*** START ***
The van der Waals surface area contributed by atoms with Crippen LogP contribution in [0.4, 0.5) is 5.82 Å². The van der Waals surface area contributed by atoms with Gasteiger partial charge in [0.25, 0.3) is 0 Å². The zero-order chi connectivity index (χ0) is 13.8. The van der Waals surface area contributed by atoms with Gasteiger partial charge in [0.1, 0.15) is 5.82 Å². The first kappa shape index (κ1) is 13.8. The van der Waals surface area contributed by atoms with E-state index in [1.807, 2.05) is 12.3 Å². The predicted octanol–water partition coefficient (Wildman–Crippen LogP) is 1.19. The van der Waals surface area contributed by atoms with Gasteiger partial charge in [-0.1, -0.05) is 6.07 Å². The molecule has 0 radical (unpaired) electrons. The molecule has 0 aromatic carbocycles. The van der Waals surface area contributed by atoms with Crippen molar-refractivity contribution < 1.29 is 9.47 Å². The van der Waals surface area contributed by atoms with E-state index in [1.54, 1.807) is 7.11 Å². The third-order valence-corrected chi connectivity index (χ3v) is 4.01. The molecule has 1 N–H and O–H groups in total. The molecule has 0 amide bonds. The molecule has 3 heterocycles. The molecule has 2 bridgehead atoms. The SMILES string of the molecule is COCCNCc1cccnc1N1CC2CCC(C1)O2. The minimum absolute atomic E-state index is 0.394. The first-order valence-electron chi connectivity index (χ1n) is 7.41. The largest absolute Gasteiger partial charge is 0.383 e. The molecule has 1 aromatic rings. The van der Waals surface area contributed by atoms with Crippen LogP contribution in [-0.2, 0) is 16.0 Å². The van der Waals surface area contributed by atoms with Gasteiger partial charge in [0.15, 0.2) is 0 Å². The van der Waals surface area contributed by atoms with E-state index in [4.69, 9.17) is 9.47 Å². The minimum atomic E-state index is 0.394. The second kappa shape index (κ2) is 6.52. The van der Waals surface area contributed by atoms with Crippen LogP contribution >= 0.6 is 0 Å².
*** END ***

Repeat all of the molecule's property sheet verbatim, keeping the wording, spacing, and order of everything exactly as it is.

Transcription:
The van der Waals surface area contributed by atoms with Crippen LogP contribution in [0.4, 0.5) is 5.82 Å². The van der Waals surface area contributed by atoms with Gasteiger partial charge in [0.25, 0.3) is 0 Å². The zero-order chi connectivity index (χ0) is 13.8. The van der Waals surface area contributed by atoms with Gasteiger partial charge in [0.1, 0.15) is 5.82 Å². The first kappa shape index (κ1) is 13.8. The van der Waals surface area contributed by atoms with E-state index in [1.807, 2.05) is 12.3 Å². The predicted octanol–water partition coefficient (Wildman–Crippen LogP) is 1.19. The van der Waals surface area contributed by atoms with Gasteiger partial charge in [-0.1, -0.05) is 6.07 Å². The molecule has 0 radical (unpaired) electrons. The molecule has 0 aromatic carbocycles. The van der Waals surface area contributed by atoms with Crippen molar-refractivity contribution < 1.29 is 9.47 Å². The van der Waals surface area contributed by atoms with E-state index in [1.54, 1.807) is 7.11 Å². The third-order valence-corrected chi connectivity index (χ3v) is 4.01. The molecule has 1 N–H and O–H groups in total. The molecule has 0 amide bonds. The molecule has 3 heterocycles. The molecule has 2 bridgehead atoms. The SMILES string of the molecule is COCCNCc1cccnc1N1CC2CCC(C1)O2. The minimum absolute atomic E-state index is 0.394. The first-order valence-electron chi connectivity index (χ1n) is 7.41. The largest absolute Gasteiger partial charge is 0.383 e. The molecule has 1 aromatic rings. The van der Waals surface area contributed by atoms with Crippen LogP contribution in [-0.2, 0) is 16.0 Å². The van der Waals surface area contributed by atoms with Gasteiger partial charge in [0.15, 0.2) is 0 Å². The van der Waals surface area contributed by atoms with E-state index in [4.69, 9.17) is 9.47 Å². The minimum atomic E-state index is 0.394. The second kappa shape index (κ2) is 6.52. The van der Waals surface area contributed by atoms with Crippen LogP contribution >= 0.6 is 0 Å².